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Don’t worry I’m not going to tell you to get on a bike or sup round your nearest island, although both may be a good idea. The windsurfing we want to do isn’t always available to us especially in the summer months. Whilst this is frustrating it does give us time to enjoy the beach or local reservoir in nice weather and presents us with an opportunity to still improve our windsurfing.

The phrase ‘light wind freestyle’ can often get an emotive response from many windsurfers within certain demographics. “I’m too old for that” or ‘”it’s a bit boring”often pop up. “It’s great for your rig and board handling” is the normal reply of an instructor. So which tricks and how should we be doing them to our planing windsurfing more effective?

The first thing is picking the right kit. The big-board-small-sail combo is the usual weapon of choice, but might not always be the best. A big board will certainly make cruising around between moves easier and add an element of fun and security, but take a sail that offers some resistance. If I’m going out in non-planing conditions to do light wind freestyle I’ll take the biggest sail I have in my wave freestyle quiver  - a 5.7.

Two reasons for this are that if offers a bit of feedback and resistance in moves so I know if I’m getting it right or wrong, plus it’s the sail I’m likely to go and try moves on when the wind kicks in. It’s all very well taking your 4.2, but it will give you no feedback in light winds and it’s the most unlikely sail in your quiver that you’ll be attempting new moves on when the wind does kick in.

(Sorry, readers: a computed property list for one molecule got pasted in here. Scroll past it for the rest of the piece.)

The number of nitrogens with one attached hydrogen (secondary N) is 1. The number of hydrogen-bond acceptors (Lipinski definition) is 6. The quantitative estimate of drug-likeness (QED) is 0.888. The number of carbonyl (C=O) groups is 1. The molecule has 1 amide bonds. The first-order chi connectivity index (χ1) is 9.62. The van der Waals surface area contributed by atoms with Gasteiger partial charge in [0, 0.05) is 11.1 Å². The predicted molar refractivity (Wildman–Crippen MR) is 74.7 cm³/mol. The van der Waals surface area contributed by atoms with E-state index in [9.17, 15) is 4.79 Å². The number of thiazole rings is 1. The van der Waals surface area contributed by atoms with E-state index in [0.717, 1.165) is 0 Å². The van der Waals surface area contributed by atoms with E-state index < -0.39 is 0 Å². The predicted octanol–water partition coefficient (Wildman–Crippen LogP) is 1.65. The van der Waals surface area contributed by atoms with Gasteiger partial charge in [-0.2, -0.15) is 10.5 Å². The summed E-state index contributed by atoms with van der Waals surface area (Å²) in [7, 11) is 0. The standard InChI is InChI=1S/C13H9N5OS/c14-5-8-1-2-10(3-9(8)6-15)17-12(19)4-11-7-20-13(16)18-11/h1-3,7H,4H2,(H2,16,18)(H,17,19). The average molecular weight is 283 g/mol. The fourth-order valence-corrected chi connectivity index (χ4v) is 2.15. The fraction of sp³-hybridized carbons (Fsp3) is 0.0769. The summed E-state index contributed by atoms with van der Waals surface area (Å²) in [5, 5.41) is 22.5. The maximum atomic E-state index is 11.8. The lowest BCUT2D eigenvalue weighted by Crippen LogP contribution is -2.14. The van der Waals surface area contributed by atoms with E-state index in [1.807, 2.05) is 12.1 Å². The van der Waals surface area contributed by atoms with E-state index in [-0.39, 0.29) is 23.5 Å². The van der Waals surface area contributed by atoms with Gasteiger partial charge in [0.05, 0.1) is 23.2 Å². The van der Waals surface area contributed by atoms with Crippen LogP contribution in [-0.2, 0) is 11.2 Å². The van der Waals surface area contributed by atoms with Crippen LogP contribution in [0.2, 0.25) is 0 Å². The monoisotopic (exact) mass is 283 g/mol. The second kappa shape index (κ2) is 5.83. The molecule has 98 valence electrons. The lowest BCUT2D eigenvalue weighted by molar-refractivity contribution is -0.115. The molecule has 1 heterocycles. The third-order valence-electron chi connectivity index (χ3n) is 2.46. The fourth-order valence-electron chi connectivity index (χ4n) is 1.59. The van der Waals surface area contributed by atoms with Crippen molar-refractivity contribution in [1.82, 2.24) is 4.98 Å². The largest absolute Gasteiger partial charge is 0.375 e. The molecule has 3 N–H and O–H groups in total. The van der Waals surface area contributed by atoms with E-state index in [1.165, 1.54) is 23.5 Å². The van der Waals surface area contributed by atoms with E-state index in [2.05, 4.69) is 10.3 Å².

The next thing to do is pick the light wind moves that help you train for the high wind moves. Heli-tacks, sail 360s and sailing front-to-sail are all stalwarts of our light wind routines, but we need to put some productive practice in to get the high wind results later on. So when you’re doing the above, ask yourself why you’ve chosen it? What is your intention – and where is your attention? So a heli-tack might be chosen because it helps with footwork and rig flips. Our intention might be to control it clew first so our attention is on opening the rig off the wind.

By thinking about what we are doing rather than simply flinging a rig around and seeing what we can get away with, we can make the most out of our light wind sessions and reap the benefits when it picks up.

So maximize the warmer weather while you can,  as when the nights start to close in and the temperatures drop, you’ll be glad you put the hours in when you could. SR

Click here to read more: Windsurf Magazine

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